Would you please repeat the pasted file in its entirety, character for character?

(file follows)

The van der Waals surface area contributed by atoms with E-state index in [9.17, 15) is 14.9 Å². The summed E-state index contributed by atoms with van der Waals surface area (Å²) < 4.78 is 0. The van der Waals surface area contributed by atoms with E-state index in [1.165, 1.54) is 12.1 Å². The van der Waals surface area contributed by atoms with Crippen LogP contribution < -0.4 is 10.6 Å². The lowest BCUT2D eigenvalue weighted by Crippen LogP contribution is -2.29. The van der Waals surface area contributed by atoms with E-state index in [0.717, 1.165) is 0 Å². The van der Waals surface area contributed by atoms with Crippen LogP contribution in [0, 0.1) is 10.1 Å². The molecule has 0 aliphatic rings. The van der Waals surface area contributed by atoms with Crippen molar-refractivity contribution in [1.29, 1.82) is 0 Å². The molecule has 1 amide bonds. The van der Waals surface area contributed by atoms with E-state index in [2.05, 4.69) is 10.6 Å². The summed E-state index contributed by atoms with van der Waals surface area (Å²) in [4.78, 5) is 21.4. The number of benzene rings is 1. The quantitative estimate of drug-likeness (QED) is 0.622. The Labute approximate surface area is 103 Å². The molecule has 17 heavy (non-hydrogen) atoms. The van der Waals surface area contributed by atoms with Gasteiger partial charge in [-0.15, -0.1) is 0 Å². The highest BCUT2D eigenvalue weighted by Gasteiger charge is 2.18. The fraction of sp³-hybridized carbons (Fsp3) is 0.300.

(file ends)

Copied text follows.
The van der Waals surface area contributed by atoms with E-state index in [9.17, 15) is 14.9 Å². The summed E-state index contributed by atoms with van der Waals surface area (Å²) < 4.78 is 0. The van der Waals surface area contributed by atoms with E-state index in [1.165, 1.54) is 12.1 Å². The van der Waals surface area contributed by atoms with Crippen LogP contribution < -0.4 is 10.6 Å². The lowest BCUT2D eigenvalue weighted by Crippen LogP contribution is -2.29. The van der Waals surface area contributed by atoms with E-state index in [0.717, 1.165) is 0 Å². The van der Waals surface area contributed by atoms with Crippen LogP contribution in [0, 0.1) is 10.1 Å². The molecule has 0 aliphatic rings. The van der Waals surface area contributed by atoms with Crippen molar-refractivity contribution in [1.29, 1.82) is 0 Å². The molecule has 1 amide bonds. The van der Waals surface area contributed by atoms with E-state index in [2.05, 4.69) is 10.6 Å². The summed E-state index contributed by atoms with van der Waals surface area (Å²) in [4.78, 5) is 21.4. The number of benzene rings is 1. The quantitative estimate of drug-likeness (QED) is 0.622. The Labute approximate surface area is 103 Å². The molecule has 17 heavy (non-hydrogen) atoms. The van der Waals surface area contributed by atoms with Gasteiger partial charge in [-0.15, -0.1) is 0 Å². The highest BCUT2D eigenvalue weighted by Gasteiger charge is 2.18. The fraction of sp³-hybridized carbons (Fsp3) is 0.300.